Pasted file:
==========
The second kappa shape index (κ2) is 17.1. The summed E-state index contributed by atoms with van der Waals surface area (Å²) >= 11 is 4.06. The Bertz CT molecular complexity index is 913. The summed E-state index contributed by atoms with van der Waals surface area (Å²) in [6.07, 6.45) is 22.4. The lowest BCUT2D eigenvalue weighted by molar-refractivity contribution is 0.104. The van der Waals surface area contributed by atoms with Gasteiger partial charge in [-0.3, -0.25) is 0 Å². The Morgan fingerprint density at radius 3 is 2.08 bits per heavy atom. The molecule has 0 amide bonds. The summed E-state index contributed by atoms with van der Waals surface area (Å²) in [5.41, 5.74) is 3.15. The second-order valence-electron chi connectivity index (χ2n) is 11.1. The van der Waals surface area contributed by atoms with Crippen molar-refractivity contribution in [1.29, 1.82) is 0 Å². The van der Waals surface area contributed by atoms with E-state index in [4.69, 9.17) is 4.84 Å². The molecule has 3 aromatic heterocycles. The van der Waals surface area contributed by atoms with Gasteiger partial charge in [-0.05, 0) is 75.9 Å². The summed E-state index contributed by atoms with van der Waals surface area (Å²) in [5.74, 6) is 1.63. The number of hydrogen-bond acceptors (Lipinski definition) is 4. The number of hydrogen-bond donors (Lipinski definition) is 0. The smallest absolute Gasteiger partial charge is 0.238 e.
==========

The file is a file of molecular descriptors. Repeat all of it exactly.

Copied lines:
The second kappa shape index (κ2) is 17.1. The summed E-state index contributed by atoms with van der Waals surface area (Å²) >= 11 is 4.06. The Bertz CT molecular complexity index is 913. The summed E-state index contributed by atoms with van der Waals surface area (Å²) in [6.07, 6.45) is 22.4. The lowest BCUT2D eigenvalue weighted by molar-refractivity contribution is 0.104. The van der Waals surface area contributed by atoms with Gasteiger partial charge in [-0.3, -0.25) is 0 Å². The Morgan fingerprint density at radius 3 is 2.08 bits per heavy atom. The molecule has 0 amide bonds. The summed E-state index contributed by atoms with van der Waals surface area (Å²) in [5.41, 5.74) is 3.15. The second-order valence-electron chi connectivity index (χ2n) is 11.1. The van der Waals surface area contributed by atoms with Crippen molar-refractivity contribution in [1.29, 1.82) is 0 Å². The van der Waals surface area contributed by atoms with E-state index in [4.69, 9.17) is 4.84 Å². The molecule has 3 aromatic heterocycles. The van der Waals surface area contributed by atoms with Gasteiger partial charge in [-0.05, 0) is 75.9 Å². The summed E-state index contributed by atoms with van der Waals surface area (Å²) in [5.74, 6) is 1.63. The number of hydrogen-bond acceptors (Lipinski definition) is 4. The number of hydrogen-bond donors (Lipinski definition) is 0. The smallest absolute Gasteiger partial charge is 0.238 e.